As Japan's Mediums Die, Ancient Tradition Fades

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Its name means the Mountain of Horror, which seems an apt description for this sacred Buddhist site inside the crater of a dormant volcano. The weather-beaten temple here is surrounded by a lifeless lake and a wasteland of naked rock reeking of sulfur that conjures images of Buddhist hell.

But during the mountain’s twice annual religious festivals, visitors come by the busload to line up before a row of small tents in a corner of the temple. Within are the “itako” — elderly, often blind women who hold séance-like ceremonies that customers hope will allow them to commune with spirits of the dead.

These spiritual mediums seem out of place in a hyper-modern nation better known for bullet trains and hybrid cars. Found only in peripheral areas like this volcano on the far northern tip of Japan’s main island, and only dimly known to most Japanese, the itako are among the last remaining adherents to ancient shamanistic beliefs that predate Buddhism and modern forms of Shintoism, Japan’s two main religions, historians say.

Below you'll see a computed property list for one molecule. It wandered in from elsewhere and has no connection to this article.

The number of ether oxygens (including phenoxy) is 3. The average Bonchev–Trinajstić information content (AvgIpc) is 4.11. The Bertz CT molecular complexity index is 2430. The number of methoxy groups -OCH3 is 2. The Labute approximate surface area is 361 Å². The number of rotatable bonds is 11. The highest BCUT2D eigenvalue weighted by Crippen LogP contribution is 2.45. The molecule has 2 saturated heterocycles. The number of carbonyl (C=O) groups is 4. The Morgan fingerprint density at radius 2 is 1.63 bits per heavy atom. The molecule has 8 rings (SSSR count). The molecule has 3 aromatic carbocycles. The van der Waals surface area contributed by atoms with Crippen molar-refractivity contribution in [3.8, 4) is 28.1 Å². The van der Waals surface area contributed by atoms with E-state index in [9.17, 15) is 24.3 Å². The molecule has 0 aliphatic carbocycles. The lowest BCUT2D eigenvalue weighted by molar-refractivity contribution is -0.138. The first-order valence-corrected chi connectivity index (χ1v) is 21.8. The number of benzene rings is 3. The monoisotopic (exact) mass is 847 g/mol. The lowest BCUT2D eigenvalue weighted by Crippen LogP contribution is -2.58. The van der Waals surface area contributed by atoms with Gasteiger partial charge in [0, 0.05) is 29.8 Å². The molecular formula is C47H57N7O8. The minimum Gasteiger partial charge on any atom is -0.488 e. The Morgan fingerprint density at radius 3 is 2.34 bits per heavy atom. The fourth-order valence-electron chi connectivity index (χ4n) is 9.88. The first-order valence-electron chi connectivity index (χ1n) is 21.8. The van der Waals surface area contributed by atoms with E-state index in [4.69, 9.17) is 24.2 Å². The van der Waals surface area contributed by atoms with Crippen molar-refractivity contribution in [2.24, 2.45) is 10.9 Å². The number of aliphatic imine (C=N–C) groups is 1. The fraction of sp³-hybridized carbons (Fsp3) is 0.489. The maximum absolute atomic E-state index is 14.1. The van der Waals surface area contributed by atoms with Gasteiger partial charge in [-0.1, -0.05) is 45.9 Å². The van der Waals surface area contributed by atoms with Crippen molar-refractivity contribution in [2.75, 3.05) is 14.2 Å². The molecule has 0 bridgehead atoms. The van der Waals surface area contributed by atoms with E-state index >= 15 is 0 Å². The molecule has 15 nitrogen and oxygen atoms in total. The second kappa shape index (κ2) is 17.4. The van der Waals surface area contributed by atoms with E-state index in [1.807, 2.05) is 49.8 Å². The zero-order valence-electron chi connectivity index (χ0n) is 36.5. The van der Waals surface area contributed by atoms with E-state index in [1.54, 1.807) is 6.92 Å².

They have survived government efforts to stamp them out, as well as the continuing disdain of many Japanese, who look down on them as charlatans who trade in superstition. Even the deputy abbot at Bodai-ji, Mount Osore’s temple, said the itako were not connected to the temple, which he said only tolerates their presence.

Now, however, even these last remaining itako are vanishing. Only four graying itako appeared at Mt. Osore’s weeklong summer festival this year, three having died of old age in the last year. Worse, the only practicing medium younger than retirement age — 40-year-old Keiko Himukai, known among believers as the last itako — stopped coming this year for health reasons...

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